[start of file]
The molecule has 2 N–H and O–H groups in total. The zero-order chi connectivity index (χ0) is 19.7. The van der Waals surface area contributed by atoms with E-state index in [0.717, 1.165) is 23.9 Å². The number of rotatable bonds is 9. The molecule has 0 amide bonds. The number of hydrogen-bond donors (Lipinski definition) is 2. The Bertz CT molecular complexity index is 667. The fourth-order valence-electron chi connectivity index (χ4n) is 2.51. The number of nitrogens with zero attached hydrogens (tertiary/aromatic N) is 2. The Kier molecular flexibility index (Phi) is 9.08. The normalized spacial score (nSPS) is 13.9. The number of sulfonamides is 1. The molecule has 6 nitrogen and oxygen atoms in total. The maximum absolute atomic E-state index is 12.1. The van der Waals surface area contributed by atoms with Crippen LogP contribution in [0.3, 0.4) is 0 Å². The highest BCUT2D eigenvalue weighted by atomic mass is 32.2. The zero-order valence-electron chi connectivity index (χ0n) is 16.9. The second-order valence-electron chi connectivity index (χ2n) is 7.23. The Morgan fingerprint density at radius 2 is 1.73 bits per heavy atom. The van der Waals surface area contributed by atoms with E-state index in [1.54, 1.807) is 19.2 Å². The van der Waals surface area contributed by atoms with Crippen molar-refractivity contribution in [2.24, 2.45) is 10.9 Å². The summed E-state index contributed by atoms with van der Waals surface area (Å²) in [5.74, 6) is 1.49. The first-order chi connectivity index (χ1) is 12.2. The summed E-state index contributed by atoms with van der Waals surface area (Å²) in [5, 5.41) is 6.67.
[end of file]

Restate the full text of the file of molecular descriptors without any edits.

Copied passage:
The molecule has 2 N–H and O–H groups in total. The zero-order chi connectivity index (χ0) is 19.7. The van der Waals surface area contributed by atoms with E-state index in [0.717, 1.165) is 23.9 Å². The number of rotatable bonds is 9. The molecule has 0 amide bonds. The number of hydrogen-bond donors (Lipinski definition) is 2. The Bertz CT molecular complexity index is 667. The fourth-order valence-electron chi connectivity index (χ4n) is 2.51. The number of nitrogens with zero attached hydrogens (tertiary/aromatic N) is 2. The Kier molecular flexibility index (Phi) is 9.08. The normalized spacial score (nSPS) is 13.9. The number of sulfonamides is 1. The molecule has 6 nitrogen and oxygen atoms in total. The maximum absolute atomic E-state index is 12.1. The van der Waals surface area contributed by atoms with Crippen LogP contribution in [0.3, 0.4) is 0 Å². The highest BCUT2D eigenvalue weighted by atomic mass is 32.2. The zero-order valence-electron chi connectivity index (χ0n) is 16.9. The second-order valence-electron chi connectivity index (χ2n) is 7.23. The Morgan fingerprint density at radius 2 is 1.73 bits per heavy atom. The van der Waals surface area contributed by atoms with E-state index in [1.54, 1.807) is 19.2 Å². The van der Waals surface area contributed by atoms with Crippen molar-refractivity contribution in [2.24, 2.45) is 10.9 Å². The summed E-state index contributed by atoms with van der Waals surface area (Å²) in [5.74, 6) is 1.49. The first-order chi connectivity index (χ1) is 12.2. The summed E-state index contributed by atoms with van der Waals surface area (Å²) in [5, 5.41) is 6.67.